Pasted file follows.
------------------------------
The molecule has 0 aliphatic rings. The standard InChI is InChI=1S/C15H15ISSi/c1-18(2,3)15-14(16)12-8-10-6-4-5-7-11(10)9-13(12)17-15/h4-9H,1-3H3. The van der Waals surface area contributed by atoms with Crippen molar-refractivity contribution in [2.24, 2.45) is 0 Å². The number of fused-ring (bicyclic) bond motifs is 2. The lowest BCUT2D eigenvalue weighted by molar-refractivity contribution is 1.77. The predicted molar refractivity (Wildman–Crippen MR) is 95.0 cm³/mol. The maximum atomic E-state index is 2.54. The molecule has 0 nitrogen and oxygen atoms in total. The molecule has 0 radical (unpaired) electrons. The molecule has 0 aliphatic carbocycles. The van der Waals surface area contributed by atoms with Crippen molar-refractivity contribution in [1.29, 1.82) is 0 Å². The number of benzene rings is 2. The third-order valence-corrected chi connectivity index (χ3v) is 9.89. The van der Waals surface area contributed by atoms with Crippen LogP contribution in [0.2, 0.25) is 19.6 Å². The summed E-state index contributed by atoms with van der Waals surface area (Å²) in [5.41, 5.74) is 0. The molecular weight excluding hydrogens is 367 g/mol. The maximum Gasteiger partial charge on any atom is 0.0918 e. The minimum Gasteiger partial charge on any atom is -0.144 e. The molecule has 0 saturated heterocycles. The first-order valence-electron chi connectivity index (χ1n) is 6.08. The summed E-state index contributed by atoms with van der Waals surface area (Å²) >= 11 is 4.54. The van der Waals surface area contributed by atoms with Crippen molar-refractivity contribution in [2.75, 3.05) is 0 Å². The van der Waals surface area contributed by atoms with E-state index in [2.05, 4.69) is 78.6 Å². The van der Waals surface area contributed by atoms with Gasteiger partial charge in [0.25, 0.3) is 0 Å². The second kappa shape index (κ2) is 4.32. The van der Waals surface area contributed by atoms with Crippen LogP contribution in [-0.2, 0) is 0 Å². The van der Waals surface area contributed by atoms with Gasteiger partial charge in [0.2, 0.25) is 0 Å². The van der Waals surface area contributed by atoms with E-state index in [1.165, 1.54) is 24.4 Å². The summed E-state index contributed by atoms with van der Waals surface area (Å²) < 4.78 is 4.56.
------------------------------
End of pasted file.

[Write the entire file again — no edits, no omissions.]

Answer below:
The molecule has 0 aliphatic rings. The standard InChI is InChI=1S/C15H15ISSi/c1-18(2,3)15-14(16)12-8-10-6-4-5-7-11(10)9-13(12)17-15/h4-9H,1-3H3. The van der Waals surface area contributed by atoms with Crippen molar-refractivity contribution in [2.24, 2.45) is 0 Å². The number of fused-ring (bicyclic) bond motifs is 2. The lowest BCUT2D eigenvalue weighted by molar-refractivity contribution is 1.77. The predicted molar refractivity (Wildman–Crippen MR) is 95.0 cm³/mol. The maximum atomic E-state index is 2.54. The molecule has 0 nitrogen and oxygen atoms in total. The molecule has 0 radical (unpaired) electrons. The molecule has 0 aliphatic carbocycles. The van der Waals surface area contributed by atoms with Crippen molar-refractivity contribution in [1.29, 1.82) is 0 Å². The number of benzene rings is 2. The third-order valence-corrected chi connectivity index (χ3v) is 9.89. The van der Waals surface area contributed by atoms with Crippen LogP contribution in [0.2, 0.25) is 19.6 Å². The summed E-state index contributed by atoms with van der Waals surface area (Å²) in [5.41, 5.74) is 0. The molecular weight excluding hydrogens is 367 g/mol. The maximum Gasteiger partial charge on any atom is 0.0918 e. The minimum Gasteiger partial charge on any atom is -0.144 e. The molecule has 0 saturated heterocycles. The first-order valence-electron chi connectivity index (χ1n) is 6.08. The summed E-state index contributed by atoms with van der Waals surface area (Å²) >= 11 is 4.54. The van der Waals surface area contributed by atoms with Crippen molar-refractivity contribution in [2.75, 3.05) is 0 Å². The van der Waals surface area contributed by atoms with E-state index in [2.05, 4.69) is 78.6 Å². The van der Waals surface area contributed by atoms with Gasteiger partial charge in [0.25, 0.3) is 0 Å². The second kappa shape index (κ2) is 4.32. The van der Waals surface area contributed by atoms with Crippen LogP contribution in [-0.2, 0) is 0 Å². The van der Waals surface area contributed by atoms with Gasteiger partial charge in [0.2, 0.25) is 0 Å². The van der Waals surface area contributed by atoms with E-state index in [1.165, 1.54) is 24.4 Å². The summed E-state index contributed by atoms with van der Waals surface area (Å²) < 4.78 is 4.56.